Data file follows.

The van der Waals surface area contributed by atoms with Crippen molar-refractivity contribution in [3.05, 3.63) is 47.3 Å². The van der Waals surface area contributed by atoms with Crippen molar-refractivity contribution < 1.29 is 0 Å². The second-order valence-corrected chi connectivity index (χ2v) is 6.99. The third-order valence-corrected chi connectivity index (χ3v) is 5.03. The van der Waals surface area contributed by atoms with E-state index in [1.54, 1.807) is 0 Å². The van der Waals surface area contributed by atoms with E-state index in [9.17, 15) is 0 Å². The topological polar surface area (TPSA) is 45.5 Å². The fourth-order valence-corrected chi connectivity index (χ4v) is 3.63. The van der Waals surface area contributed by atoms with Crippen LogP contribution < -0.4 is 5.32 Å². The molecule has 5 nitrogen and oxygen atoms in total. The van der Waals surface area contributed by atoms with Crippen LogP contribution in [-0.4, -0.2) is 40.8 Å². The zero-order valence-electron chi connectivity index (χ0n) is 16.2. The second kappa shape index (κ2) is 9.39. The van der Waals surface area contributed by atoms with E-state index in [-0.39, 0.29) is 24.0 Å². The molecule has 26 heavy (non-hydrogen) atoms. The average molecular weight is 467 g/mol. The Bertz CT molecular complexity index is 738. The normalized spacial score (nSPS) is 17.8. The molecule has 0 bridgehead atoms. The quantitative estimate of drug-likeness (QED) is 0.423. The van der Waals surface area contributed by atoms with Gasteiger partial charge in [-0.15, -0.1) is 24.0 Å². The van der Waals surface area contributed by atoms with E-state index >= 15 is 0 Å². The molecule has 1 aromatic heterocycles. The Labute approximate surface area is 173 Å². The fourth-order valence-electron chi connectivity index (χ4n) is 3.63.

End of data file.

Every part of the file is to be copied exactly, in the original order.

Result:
The van der Waals surface area contributed by atoms with Crippen molar-refractivity contribution in [3.05, 3.63) is 47.3 Å². The van der Waals surface area contributed by atoms with Crippen molar-refractivity contribution < 1.29 is 0 Å². The second-order valence-corrected chi connectivity index (χ2v) is 6.99. The third-order valence-corrected chi connectivity index (χ3v) is 5.03. The van der Waals surface area contributed by atoms with E-state index in [1.54, 1.807) is 0 Å². The van der Waals surface area contributed by atoms with E-state index in [9.17, 15) is 0 Å². The topological polar surface area (TPSA) is 45.5 Å². The fourth-order valence-corrected chi connectivity index (χ4v) is 3.63. The van der Waals surface area contributed by atoms with Crippen LogP contribution < -0.4 is 5.32 Å². The molecule has 5 nitrogen and oxygen atoms in total. The van der Waals surface area contributed by atoms with Crippen LogP contribution in [-0.4, -0.2) is 40.8 Å². The zero-order valence-electron chi connectivity index (χ0n) is 16.2. The second kappa shape index (κ2) is 9.39. The van der Waals surface area contributed by atoms with E-state index in [-0.39, 0.29) is 24.0 Å². The molecule has 26 heavy (non-hydrogen) atoms. The average molecular weight is 467 g/mol. The Bertz CT molecular complexity index is 738. The normalized spacial score (nSPS) is 17.8. The molecule has 0 bridgehead atoms. The quantitative estimate of drug-likeness (QED) is 0.423. The van der Waals surface area contributed by atoms with Gasteiger partial charge in [-0.15, -0.1) is 24.0 Å². The van der Waals surface area contributed by atoms with E-state index >= 15 is 0 Å². The molecule has 1 aromatic heterocycles. The Labute approximate surface area is 173 Å². The fourth-order valence-electron chi connectivity index (χ4n) is 3.63.